This is the latest installment in the Drowned Baby Timeline, an alternate history where Adolf Hitler drowned at birth and where World War II never took place. In the absence of our timeline's Manhattan Project, nuclear weapons have been developed independently in Italy, France, Great Britain, and the Polish Commonwealth. To avoid a European nuclear arms race, the four nations join together in September 1946 to create the Atomic Control Commission, tasked with maintaining a global monopoly on nuclear weapons.
When the Soviet Union detonates an atomic bomb in January 1951, the leaders of the ACC find themselves facing a dilemma . . .
17 February 1951
Defense Commissar Marshal Vasili Gordov looked at his guest with undisguised suspicion. "Let me see if I understand you correctly," he said. "You say you are here to offer me control of the Atomic Control Commission." Gordov spoke in Russian, the only language he knew, and since his guest did not understand it, Gordov's words were translated into German by Foreign Commissar Andrei Gromyko.
"That is it precisely, Herr Commissar," Werner Heisenberg answered after he had heard Gromyko's translation. "I have conferred with the leaders of the five Atomic Powers. Last month's detonation of an atomic device by your country puts the world in a very precarious situation. We do not believe that you would be willing to yield control of your atomic power program to us, and we do not wish to become embroiled in a war with you. Thus, the only option remaining is for us to yield control of our own atomic power programs to you." (Three true statements followed by a false statement, Heisenberg thought to himself. I've become quite the skilled diplomat.)
"You would allow us to station Soviet troops in your atom bomb production facilities?" Gromyko eventually relayed to Heisenberg.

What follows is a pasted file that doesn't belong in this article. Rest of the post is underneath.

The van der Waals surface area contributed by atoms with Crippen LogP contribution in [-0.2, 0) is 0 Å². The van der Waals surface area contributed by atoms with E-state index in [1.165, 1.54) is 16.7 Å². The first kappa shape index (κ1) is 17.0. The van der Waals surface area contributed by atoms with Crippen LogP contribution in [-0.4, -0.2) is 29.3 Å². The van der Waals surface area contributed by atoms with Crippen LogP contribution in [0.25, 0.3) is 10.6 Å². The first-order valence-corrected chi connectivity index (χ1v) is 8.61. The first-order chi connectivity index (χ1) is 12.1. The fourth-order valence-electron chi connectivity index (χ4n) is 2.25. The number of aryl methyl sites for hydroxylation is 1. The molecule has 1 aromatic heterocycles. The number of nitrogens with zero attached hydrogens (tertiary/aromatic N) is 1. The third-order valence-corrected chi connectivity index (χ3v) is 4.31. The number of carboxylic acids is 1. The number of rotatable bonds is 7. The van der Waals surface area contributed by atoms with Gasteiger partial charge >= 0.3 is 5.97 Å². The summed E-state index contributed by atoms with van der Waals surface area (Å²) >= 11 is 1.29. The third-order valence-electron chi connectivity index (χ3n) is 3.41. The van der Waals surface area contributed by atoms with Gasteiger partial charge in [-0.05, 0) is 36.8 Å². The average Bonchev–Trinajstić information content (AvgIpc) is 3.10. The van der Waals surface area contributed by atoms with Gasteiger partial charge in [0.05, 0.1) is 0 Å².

"We would," Heisenberg said.
"You would allow us to transport your entire stockpile of atomic weapons to the Soviet Union?"
"We would," Heisenberg said.
"You would allow me to replace you as Director of the ACC with a man of my own choosing?"
"I would," Heisenberg said. (He remembered an epigram he used to tell his students: only in mathematics will you find truth. And now he was trying to prove it.)
"Do you take me for a fool, Director Heisenberg?"
"As I have explained, Herr Commissar, this is the only alternative to an atomic war with your country, and the Commission's sole reason for being is to prevent the outbreak of an atomic war. That being the case, logic impels us to place ourselves under your control. I ask you, Herr Commissar, what would you do in our place?"
When Gromyko had finished translating Heisenberg's last question, Gordov burst into laughter. Gromyko eventually said, "I would fight, Director Heisenberg, and I would not stop fighting until I had crushed my enemy. If I were in your place, I would not think a war too high a price to pay for uncontested control of atomic power, especially when most of the people who would die would be the enemy."